Surveys by volunteers has shown an increase in beach litter of almost 100% since 1994, over 50% of this is made up of plastic.
As well as the hazard caused to marine life and birds by ingestion and entanglement, beach litter costs thousands of pounds each year to clean up, do you want to sit on a dirty beach ?
It can create a major health hazard to people and spoils the beauty of some of our wonderful coasatal locations.
Look out on Thursday 10th April in the press and media when the Marine Conservation Society will launch Beachwatch report 2007, an extremely thought provoking overview of the massive marine
litter problem in our coastal waters.
If you would like to help combat the problem, why not join the Lancashire Area Group of the Marine Conservation Society on a litter survey on Sunday 27th April 2008 at Half Moon Bay, Heysham. Further details of this event are on the diary page of our website.

Lochaline, Easter 2008

Thursday, March 27th, 2008

This year did not promise the best, with a pretty dreadful weather forecast, and driving hail on the journey North. In the event, however, the North wind, while cold, gave us long cloud free periods, with small snow flurries in between, and raised few problems with the diving.

Lochaline offers some excellent, easily accessed, shore dives with a diverse range of habitats and marine life. The wall off the Hotel beach is a favorite with the group, as this offers a white sand beach access to one of the most impressive walls in the UK, dropping almost unbroken from about 15m to 80 or 90m depth.

Corphella browni

It is here that we did most of our diving over the Easter break, extending our surveys of previous years towards the mouth of the Loch. This encompassed a new beach, and boulder slope, and a number of additional species have been added to our list for the site, including the sea pen Virgularia mirabilis. The organisms on the wall are all currently getting into gear for the year ahead – top shells and sea slugs are grazing the Tubularia, and laying eggs in great coiled masses. Mermaids purses are to be found on anything that they can cling to!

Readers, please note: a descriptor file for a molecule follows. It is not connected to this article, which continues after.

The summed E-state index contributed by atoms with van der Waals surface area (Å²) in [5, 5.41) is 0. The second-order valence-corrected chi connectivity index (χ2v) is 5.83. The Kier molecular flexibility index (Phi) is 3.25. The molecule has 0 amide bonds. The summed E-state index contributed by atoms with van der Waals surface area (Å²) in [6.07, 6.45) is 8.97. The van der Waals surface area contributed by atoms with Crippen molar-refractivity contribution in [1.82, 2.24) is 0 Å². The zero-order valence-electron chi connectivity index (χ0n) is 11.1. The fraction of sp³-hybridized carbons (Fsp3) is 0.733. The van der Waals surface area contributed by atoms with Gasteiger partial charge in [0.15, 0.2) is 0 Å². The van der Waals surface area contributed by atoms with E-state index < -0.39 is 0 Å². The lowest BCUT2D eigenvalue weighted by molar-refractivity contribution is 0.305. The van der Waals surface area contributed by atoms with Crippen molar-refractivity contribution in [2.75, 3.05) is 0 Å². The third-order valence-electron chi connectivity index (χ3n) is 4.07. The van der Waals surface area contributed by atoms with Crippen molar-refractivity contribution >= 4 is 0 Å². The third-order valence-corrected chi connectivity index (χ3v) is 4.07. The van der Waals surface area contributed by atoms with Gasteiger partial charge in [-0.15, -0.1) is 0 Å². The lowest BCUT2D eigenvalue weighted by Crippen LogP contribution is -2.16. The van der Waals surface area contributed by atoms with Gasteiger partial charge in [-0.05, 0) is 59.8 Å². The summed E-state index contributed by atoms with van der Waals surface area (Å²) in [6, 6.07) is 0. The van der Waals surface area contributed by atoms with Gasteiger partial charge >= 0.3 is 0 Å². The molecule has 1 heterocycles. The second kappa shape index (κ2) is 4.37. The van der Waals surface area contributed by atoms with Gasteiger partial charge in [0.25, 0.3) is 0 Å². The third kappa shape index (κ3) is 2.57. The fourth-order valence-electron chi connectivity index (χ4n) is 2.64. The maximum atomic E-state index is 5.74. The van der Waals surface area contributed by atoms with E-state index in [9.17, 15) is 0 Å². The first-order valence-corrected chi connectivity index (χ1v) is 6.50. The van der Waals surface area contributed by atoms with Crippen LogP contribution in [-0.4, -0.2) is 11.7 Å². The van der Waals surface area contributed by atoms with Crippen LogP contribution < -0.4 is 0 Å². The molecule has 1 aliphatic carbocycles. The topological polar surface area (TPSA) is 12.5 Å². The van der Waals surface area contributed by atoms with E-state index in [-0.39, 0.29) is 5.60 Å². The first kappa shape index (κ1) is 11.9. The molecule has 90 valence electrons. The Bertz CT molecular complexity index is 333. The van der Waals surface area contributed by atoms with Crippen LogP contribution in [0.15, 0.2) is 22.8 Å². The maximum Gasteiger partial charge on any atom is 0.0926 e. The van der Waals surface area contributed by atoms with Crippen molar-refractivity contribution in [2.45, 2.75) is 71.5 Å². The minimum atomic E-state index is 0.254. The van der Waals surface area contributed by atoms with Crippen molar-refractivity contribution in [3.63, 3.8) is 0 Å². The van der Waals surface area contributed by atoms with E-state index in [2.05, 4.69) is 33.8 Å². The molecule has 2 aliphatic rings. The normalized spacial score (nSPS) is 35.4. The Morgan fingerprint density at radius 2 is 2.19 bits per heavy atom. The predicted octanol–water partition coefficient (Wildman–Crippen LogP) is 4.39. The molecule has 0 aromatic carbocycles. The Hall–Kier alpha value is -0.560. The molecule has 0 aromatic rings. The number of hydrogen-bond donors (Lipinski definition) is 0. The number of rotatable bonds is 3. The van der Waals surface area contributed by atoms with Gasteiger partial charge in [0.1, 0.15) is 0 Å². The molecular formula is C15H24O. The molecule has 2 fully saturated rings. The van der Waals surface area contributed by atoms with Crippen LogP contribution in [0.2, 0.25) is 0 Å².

Virgularia mirabilis

Our dive to the East of the fish farm at Fiunary was a bit more exposed, which caused a few problems leaving the water, but it offered a rather different habitat – a short boulder slope to 10m or so, followed by a fairly steeply sloping mud bottom. This area usually has a luxuriant kelp forest over the boulder slope, home to a wide range of organisms, including snakelocks anemones.

At this time of the year, however, the kelp has been thinned by the winter storms, but equally (or perhaps more importantly) it cannot keep up with grazing pressure over the winter months, as it gets eaten faster than it can grow! This makes hunting in the base of the kelp forest a lot easier, and Rob managed to find a sea mouse in between the boulders, while more sea pens (again Virgularia) were spotted in deeper water.

The final dive location was at Drimnin – this was by my request as my 200th dive. I have fond memories of Drimnin, with its simple access and sunlit shallows. In the event we were all a bit under-weight for the dive (which maxes out at about 6m), and for once the sun remained hidden behind high clouds, so the dive was a bit of a disappointment. Still, it is different again, an almost flat muddy bottom with occasional boulders in shallow water offering an excellent habitat for a range of weeds, fan worms and hermit crabs. Later in the year the area will have long trailing sea whips (Chorda filum – this plant has a host of other common names!), for the moment and spring arrives, it is dominated by smaller red algae and the green sea lettuce, while the boulders provide safe anchorages for large kelp plants – furbelows and sugar kelp.

Pennate diatoms

The group also fitted in a number of rock-pooling surveys close to our base at the Old Post Office walks, and a number of longer walks, including to the old castle and estate house at Ardtornish.

We took one plankton sample from the beach area. The first blooms of phytoplankton have not really got going yet, so this was a bit sterile, with just a few pennate diatoms. A wider range of diatoms was to be found epiphytic on some of the seaweed samples taken by the rock-poolers.